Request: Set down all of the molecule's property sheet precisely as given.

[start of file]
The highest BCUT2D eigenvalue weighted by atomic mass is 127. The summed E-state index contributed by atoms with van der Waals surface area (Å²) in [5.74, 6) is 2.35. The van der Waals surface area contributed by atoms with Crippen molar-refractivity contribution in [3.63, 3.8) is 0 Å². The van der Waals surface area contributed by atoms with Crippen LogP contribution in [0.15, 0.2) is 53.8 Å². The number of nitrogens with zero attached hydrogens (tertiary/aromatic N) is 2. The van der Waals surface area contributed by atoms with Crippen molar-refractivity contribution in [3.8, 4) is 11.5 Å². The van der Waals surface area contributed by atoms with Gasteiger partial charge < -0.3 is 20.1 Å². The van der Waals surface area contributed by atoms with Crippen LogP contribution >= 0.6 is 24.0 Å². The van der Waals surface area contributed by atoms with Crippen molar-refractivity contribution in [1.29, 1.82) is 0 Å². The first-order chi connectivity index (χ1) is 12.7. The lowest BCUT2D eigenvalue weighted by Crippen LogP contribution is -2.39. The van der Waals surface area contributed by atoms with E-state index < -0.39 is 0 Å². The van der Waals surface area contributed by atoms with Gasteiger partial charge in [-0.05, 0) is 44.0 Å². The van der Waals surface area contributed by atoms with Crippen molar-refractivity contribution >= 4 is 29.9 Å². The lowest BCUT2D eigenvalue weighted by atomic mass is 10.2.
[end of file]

The highest BCUT2D eigenvalue weighted by atomic mass is 127. The summed E-state index contributed by atoms with van der Waals surface area (Å²) in [5.74, 6) is 2.35. The van der Waals surface area contributed by atoms with Crippen molar-refractivity contribution in [3.63, 3.8) is 0 Å². The van der Waals surface area contributed by atoms with Crippen LogP contribution in [0.15, 0.2) is 53.8 Å². The number of nitrogens with zero attached hydrogens (tertiary/aromatic N) is 2. The van der Waals surface area contributed by atoms with Crippen molar-refractivity contribution in [3.8, 4) is 11.5 Å². The van der Waals surface area contributed by atoms with Gasteiger partial charge < -0.3 is 20.1 Å². The van der Waals surface area contributed by atoms with Crippen LogP contribution >= 0.6 is 24.0 Å². The van der Waals surface area contributed by atoms with Crippen molar-refractivity contribution in [1.29, 1.82) is 0 Å². The first-order chi connectivity index (χ1) is 12.7. The lowest BCUT2D eigenvalue weighted by Crippen LogP contribution is -2.39. The van der Waals surface area contributed by atoms with E-state index < -0.39 is 0 Å². The van der Waals surface area contributed by atoms with Gasteiger partial charge in [-0.05, 0) is 44.0 Å². The van der Waals surface area contributed by atoms with Crippen molar-refractivity contribution >= 4 is 29.9 Å². The lowest BCUT2D eigenvalue weighted by atomic mass is 10.2.